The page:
Scott Muelrath, president and CEO Henderson Chamber of Commerce, called the Henderson Executive Airport “a tremendous economic asset” for the city. People don’t understand “the impressive volume and high-value net worth individuals and companies” that use the airport, and how it helps in recruiting business investment in West Henderson.

“The Henderson Executive Airport has made our city more attractive to national organizations such as the Raiders, Amazon and Haas Automation,” said Henderson Mayor Debra March. “Companies are looking to have the ease and flexibility to connect people from across the country to their operations here. We view the airport as one of our unique economic development tools to help attract high-caliber companies to Henderson.”

Bolen said many people are unfamiliar with the term business aviation in which companies rely on the use of mostly small airplanes to meet their transportation needs.

A study by the University of Nevada-Reno, business aviation generates nearly $130 million in economic output for the state, accounting for more than 1,600 direct and indirect jobs, Bolen said.

Bolen said the convention, which will showcase some of the most advanced products and services in aviation, returns to Las Vegas for the first time since 2017. His group tries to alternate the show on a yearly basis between the East and West coasts.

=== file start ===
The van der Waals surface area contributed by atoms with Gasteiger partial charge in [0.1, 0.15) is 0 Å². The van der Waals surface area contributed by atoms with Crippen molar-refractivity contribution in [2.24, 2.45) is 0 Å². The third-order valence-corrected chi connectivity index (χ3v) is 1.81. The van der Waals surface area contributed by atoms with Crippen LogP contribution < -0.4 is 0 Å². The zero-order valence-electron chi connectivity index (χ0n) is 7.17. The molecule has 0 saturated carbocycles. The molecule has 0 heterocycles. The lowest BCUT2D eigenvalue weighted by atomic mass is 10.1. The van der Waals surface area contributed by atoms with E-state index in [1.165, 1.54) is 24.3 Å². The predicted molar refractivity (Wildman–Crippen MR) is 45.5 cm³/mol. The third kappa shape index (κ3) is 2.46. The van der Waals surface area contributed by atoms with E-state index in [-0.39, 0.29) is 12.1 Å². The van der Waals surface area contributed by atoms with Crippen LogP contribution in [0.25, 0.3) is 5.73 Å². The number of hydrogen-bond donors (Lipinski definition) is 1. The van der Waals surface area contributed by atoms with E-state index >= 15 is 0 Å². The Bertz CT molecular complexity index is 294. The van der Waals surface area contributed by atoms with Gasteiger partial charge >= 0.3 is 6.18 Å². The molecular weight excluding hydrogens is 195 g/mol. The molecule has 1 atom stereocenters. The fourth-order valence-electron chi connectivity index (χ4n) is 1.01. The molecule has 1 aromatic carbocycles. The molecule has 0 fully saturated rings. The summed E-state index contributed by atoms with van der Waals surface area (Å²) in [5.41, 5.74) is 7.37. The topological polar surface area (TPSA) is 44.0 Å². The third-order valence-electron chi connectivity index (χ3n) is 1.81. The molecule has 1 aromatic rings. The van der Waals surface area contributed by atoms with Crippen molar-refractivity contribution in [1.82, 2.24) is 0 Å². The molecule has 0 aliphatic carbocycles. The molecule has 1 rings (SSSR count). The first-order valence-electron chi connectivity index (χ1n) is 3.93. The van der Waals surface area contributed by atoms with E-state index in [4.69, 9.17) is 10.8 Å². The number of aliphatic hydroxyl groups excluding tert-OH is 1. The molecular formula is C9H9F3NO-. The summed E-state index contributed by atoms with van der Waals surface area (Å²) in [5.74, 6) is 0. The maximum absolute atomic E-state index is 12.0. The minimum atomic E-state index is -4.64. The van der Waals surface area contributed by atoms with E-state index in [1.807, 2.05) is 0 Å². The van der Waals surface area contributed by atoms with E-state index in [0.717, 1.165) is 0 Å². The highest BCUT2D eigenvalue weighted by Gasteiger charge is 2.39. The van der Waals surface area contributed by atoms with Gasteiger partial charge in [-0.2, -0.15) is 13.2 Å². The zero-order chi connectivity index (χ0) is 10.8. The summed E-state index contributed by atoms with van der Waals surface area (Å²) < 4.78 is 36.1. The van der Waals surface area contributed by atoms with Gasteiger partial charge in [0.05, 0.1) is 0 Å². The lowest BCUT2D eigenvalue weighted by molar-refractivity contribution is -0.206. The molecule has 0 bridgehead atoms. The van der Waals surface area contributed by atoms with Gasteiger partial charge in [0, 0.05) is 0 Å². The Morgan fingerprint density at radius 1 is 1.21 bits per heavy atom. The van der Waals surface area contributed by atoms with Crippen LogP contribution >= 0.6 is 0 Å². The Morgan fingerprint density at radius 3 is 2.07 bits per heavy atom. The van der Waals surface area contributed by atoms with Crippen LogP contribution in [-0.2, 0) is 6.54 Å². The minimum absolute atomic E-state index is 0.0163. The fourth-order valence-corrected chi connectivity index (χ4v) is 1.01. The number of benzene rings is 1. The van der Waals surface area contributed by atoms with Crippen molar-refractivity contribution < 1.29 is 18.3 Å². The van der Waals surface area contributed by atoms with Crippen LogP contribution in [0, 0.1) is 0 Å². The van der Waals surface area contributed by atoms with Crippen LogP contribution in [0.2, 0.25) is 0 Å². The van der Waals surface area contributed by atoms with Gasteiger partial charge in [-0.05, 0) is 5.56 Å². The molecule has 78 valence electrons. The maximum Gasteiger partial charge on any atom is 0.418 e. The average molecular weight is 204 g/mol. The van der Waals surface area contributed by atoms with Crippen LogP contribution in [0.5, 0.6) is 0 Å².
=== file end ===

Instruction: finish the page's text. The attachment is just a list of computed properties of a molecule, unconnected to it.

The convention attracts pilots, technicians, manufacturers and companies and individuals who own and operate business aircraft, Bolen said. It covers everything unrelated to commercial aircraft or military operations, he said. That would include business jets and turboprop planes used for business purposes.

“Business aviation provides a lot of business opportunities for communities,” Bolen said. “It’s the jobs at the airport but it also allows companies to come in, set up distribution channels and have headquarters in out-of-the-way places. Business aviation is about opening economic development and creating a lot of jobs.”

Bolen called the Henderson airport “an outstanding facility” that serves as a reliever airport to alleviate congestion at McCarran.

“Henderson will be a primary airport for us not only to display the aircraft but also for some of the visitors coming in from all over the world,” Bolen said. “McCarran is spectacular and a number of people will be utilizing it, but there are opportunities for Henderson to provide access. Companies headquartered there recognize that having a strong infrastructure of airports (in Henderson and North Las Vegas) to augment each other are critically important and what makes Las Vegas, Las Vegas.”

North Las Vegas Mayor John Lee said: “The North Las Vegas Airport is an essential asset for growing and diversifying the local economy, and Clark County does a tremendous job maintaining this facility. Now is the time to expand that vision and continue to invest in the airport with longer runways and more infrastructure to better link our communities with the world and bring additional industry, jobs and commerce to Southern Nevada for the benefit of all of our residents.”